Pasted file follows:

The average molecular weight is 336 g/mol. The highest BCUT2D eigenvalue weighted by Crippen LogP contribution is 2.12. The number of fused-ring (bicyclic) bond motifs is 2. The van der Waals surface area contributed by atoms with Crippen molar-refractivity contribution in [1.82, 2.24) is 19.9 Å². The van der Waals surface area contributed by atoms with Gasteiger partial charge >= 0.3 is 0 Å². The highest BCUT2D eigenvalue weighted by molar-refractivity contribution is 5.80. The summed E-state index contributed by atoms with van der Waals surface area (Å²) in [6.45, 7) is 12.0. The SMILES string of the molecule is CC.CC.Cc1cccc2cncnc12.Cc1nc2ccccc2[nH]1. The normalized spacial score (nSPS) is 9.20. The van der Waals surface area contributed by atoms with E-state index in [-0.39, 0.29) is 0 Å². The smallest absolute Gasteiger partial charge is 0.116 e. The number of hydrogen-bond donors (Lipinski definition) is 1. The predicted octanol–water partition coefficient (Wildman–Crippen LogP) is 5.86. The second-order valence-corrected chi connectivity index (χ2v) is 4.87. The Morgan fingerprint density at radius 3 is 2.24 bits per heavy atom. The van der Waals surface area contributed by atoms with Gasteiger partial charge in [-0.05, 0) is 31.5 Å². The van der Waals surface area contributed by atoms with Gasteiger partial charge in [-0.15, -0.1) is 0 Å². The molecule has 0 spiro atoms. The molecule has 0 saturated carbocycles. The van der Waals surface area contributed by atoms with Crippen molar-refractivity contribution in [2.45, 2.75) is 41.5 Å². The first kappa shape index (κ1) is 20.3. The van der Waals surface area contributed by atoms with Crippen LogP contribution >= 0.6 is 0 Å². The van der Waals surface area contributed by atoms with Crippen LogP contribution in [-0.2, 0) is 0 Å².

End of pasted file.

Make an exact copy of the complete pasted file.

The average molecular weight is 336 g/mol. The highest BCUT2D eigenvalue weighted by Crippen LogP contribution is 2.12. The number of fused-ring (bicyclic) bond motifs is 2. The van der Waals surface area contributed by atoms with Crippen molar-refractivity contribution in [1.82, 2.24) is 19.9 Å². The van der Waals surface area contributed by atoms with Gasteiger partial charge >= 0.3 is 0 Å². The highest BCUT2D eigenvalue weighted by molar-refractivity contribution is 5.80. The summed E-state index contributed by atoms with van der Waals surface area (Å²) in [6.45, 7) is 12.0. The SMILES string of the molecule is CC.CC.Cc1cccc2cncnc12.Cc1nc2ccccc2[nH]1. The normalized spacial score (nSPS) is 9.20. The van der Waals surface area contributed by atoms with E-state index in [-0.39, 0.29) is 0 Å². The smallest absolute Gasteiger partial charge is 0.116 e. The number of hydrogen-bond donors (Lipinski definition) is 1. The predicted octanol–water partition coefficient (Wildman–Crippen LogP) is 5.86. The second-order valence-corrected chi connectivity index (χ2v) is 4.87. The Morgan fingerprint density at radius 3 is 2.24 bits per heavy atom. The van der Waals surface area contributed by atoms with Gasteiger partial charge in [-0.05, 0) is 31.5 Å². The van der Waals surface area contributed by atoms with Gasteiger partial charge in [-0.15, -0.1) is 0 Å². The molecule has 0 spiro atoms. The molecule has 0 saturated carbocycles. The van der Waals surface area contributed by atoms with Crippen molar-refractivity contribution in [2.45, 2.75) is 41.5 Å². The first kappa shape index (κ1) is 20.3. The van der Waals surface area contributed by atoms with Crippen LogP contribution >= 0.6 is 0 Å². The van der Waals surface area contributed by atoms with Crippen LogP contribution in [-0.2, 0) is 0 Å².